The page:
This is an English translation of the original post “Latha Twitter na Gàidhlig Soirbheachail“
Yesterday saw the first ever Gaelic Day on the social network Twitter, where speakers of the language were encouraged to use the language whilst sending messages or tweets. It was very successful, with over a thousand people taking part in it, and showed that the language is lively and modern rather than dead and historic as some would portray it. It’s a great example for the whole language of the sort of initiative that its’ speakers can organise to develop and grow it.
The Twitter Gaelic Day was an idea that was started by the @ScotsGaelic and @SocialMediaAlba pages. They wanted to make sure that Gaelic was used more often on social networks so that people would be more inclined to use it on a more regular basis both online and offline.
The Day was very successful in spreading Gaelic across people’s Twitter feeds, with over 1.7 million people seeing some of the language yesterday. Mine was chock-full of tweets in the language for the first time, instead of perhaps one or two coming through each day. Major pages such as the SFA and the councils of Glasgow and the Western Isles were changed to be in Gaelic only. The hashtag #Gàidhlig trended in places like Glasgow, Edinburgh, Inverness and even Fayetteville in North Carolina, USA. It shows that enough people are willing to use the language from around the world.
The thinking behind the Gaelic Twitter Day is that if you see the language more often you will be more likely to use it yourself, and that’s true for Gaelic in many ways. That’s the reason why councils still put Gaelic translations on road signs even though people complain regularly about them.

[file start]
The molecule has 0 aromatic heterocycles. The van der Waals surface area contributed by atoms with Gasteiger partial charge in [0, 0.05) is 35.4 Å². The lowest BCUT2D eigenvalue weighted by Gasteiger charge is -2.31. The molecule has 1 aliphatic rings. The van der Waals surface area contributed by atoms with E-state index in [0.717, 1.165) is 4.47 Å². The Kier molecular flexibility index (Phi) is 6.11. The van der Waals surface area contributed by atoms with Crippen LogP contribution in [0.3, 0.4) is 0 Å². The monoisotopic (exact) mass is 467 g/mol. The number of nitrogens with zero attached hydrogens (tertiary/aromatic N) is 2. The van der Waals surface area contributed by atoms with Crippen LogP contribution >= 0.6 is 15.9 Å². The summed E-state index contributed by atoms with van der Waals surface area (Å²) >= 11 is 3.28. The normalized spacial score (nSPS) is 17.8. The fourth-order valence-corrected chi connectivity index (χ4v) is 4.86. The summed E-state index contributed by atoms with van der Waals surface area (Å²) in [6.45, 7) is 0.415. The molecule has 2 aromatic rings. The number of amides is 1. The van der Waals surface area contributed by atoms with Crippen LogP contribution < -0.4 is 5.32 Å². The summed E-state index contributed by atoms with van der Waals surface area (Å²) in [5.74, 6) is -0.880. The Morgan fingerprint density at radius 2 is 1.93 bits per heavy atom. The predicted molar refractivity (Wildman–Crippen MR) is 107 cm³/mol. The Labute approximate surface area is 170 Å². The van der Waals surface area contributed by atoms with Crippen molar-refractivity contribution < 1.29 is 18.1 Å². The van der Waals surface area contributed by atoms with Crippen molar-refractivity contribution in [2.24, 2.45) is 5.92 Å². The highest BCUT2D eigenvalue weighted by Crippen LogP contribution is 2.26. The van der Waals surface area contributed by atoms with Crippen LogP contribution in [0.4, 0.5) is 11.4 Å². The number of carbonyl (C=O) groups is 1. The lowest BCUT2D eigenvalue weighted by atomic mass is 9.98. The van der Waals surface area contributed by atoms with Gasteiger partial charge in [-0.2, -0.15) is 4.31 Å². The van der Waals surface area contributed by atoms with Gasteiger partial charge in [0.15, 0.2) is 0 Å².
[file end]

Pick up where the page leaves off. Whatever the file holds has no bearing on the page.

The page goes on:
Sites like Twitter and Facebook are so easy to use for sending messages that it is a great way to show a little more Gaelic to people and perhaps someone will develop a new interest in the language and it’ll find a new speaker. I need to admit I was wrong when I said before that there should be a dedicated social network for Gaelic alone. That wouldn’t bring in new people and it would downplay Gaelic’s important role in our wider culture. Even though I still think Gaelic’s a little fragmented on social networks, I hope that the Gaelic Twitter Day can promote a stronger and more innovative community.
Bòrd na Gàidhlig could do a lot more with the language and I’m of the opinion that it’s perhaps the best way of developing the language culturally in this new digital age. They welcomed the Gaelic Twitter Day initiative, and took a big role in it, but I’m left with the feeling that they should have been spearheading it, rather than smaller groups. The organisers of the Gaelic Twitter Day did a fantastic job, but I think it could have been even better with some help from the language’s most important organisation.
I’m delighted to say that the first Gaelic Twitter Day was a success. Save the date of Beltane, 1st of May, in your calendar for next year then for the next Gaelic Twitter Day – I’m sure we’ll do it again!